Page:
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Eircom job losses proves the folly of privatising strategic state assets – McDonald

18 November, 2013 - by Mary Lou McDonald TD

Sinn Fein Deputy Leader Mary Lou McDonald TD has described the announcement by Eircom that it is to cut 830 jobs as further proof that privatising strategic state assets is bad news for the domestic economy.

The announcement forms part of a wider plan by the telecommunications operator to shed 2,000 jobs by next summer.

The Dublin Central TD said;

“Eircom’s announcement provides further evidence that privatising strategic state assets simply doesn’t work. The loss of 2,000 jobs is bad news in itself, but this announcement is set against this government’s, and the last’s, woeful record on broadband delivery.

“Eircom’s announcement must give pause to Labour and Fine Gael’s plans to privatise state assets, particularly those in the energy sector.

“Government Ministers need to ask themselves if privatising Eircom has delivered for the citizens of this state. Under-development of the broadband network, when compared with other EU countries and particularly for businesses based in rural Ireland, remains a perennial problem.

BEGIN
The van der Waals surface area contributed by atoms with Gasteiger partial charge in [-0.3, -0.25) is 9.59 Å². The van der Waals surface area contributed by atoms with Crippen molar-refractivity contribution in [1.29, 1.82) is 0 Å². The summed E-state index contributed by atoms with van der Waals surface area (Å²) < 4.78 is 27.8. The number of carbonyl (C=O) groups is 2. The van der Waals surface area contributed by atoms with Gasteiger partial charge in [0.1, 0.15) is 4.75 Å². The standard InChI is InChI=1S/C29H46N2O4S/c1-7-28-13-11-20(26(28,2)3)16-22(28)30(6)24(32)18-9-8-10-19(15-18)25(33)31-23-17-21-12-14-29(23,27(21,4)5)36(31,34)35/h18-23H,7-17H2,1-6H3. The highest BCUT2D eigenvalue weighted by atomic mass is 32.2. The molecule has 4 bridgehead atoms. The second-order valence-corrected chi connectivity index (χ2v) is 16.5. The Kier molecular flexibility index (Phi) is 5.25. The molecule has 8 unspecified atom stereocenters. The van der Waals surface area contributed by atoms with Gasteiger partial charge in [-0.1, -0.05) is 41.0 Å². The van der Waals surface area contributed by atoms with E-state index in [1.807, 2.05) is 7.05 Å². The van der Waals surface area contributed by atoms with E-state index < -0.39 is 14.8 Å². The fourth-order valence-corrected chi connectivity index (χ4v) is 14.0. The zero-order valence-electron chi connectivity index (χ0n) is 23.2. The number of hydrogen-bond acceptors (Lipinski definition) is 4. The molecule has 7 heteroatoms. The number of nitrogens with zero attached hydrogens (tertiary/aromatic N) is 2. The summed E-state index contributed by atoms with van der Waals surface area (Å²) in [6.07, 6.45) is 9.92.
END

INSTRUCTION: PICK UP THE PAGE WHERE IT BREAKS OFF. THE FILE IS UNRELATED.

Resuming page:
“Ireland is a small open economy and the notion that government and policy makers can abandon appropriate development of critical infrastructure to the market is quite frankly nonsense.

“Just last week Minister Rabbitte told the Seanad he stood over the government’s decision to sell off Bord Gáis Energy.

“Let’s not forget that real concerns also remain regarding government’s long term intentions for Irish Water, which could see a massive transfer of state property including treatment plants and water infrastructure to private interests.

“The Troika may be leaving but it is clear its mind-set remains amongst the government benches. Selling off the family silver to plug the hole of bad banking debt makes no sense. Privatising strategic state assets makes no sense.

“The government needs to ensure that the policies it pursues promote investment in strategic and critical infrastructure, not undermine it. Lessons must be learnt from past mistakes.”


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